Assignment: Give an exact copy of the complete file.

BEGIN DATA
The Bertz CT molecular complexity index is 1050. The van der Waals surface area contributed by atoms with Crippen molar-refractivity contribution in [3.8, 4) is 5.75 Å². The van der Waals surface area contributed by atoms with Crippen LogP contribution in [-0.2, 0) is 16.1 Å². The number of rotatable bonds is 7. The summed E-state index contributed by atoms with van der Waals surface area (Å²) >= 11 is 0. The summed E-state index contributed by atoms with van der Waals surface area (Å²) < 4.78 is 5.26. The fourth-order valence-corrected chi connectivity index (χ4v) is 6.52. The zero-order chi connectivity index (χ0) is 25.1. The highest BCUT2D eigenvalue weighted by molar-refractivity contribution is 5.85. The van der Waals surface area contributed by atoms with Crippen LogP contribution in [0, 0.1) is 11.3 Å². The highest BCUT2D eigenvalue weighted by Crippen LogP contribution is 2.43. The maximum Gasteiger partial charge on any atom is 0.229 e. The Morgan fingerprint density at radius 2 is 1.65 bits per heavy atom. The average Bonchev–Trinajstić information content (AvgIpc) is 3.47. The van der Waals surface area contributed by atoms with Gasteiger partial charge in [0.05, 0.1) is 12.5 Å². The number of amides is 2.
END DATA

The Bertz CT molecular complexity index is 1050. The van der Waals surface area contributed by atoms with Crippen molar-refractivity contribution in [3.8, 4) is 5.75 Å². The van der Waals surface area contributed by atoms with Crippen LogP contribution in [-0.2, 0) is 16.1 Å². The number of rotatable bonds is 7. The summed E-state index contributed by atoms with van der Waals surface area (Å²) >= 11 is 0. The summed E-state index contributed by atoms with van der Waals surface area (Å²) < 4.78 is 5.26. The fourth-order valence-corrected chi connectivity index (χ4v) is 6.52. The zero-order chi connectivity index (χ0) is 25.1. The highest BCUT2D eigenvalue weighted by molar-refractivity contribution is 5.85. The van der Waals surface area contributed by atoms with Crippen LogP contribution in [0, 0.1) is 11.3 Å². The highest BCUT2D eigenvalue weighted by Crippen LogP contribution is 2.43. The maximum Gasteiger partial charge on any atom is 0.229 e. The Morgan fingerprint density at radius 2 is 1.65 bits per heavy atom. The average Bonchev–Trinajstić information content (AvgIpc) is 3.47. The van der Waals surface area contributed by atoms with Gasteiger partial charge in [0.05, 0.1) is 12.5 Å². The number of amides is 2.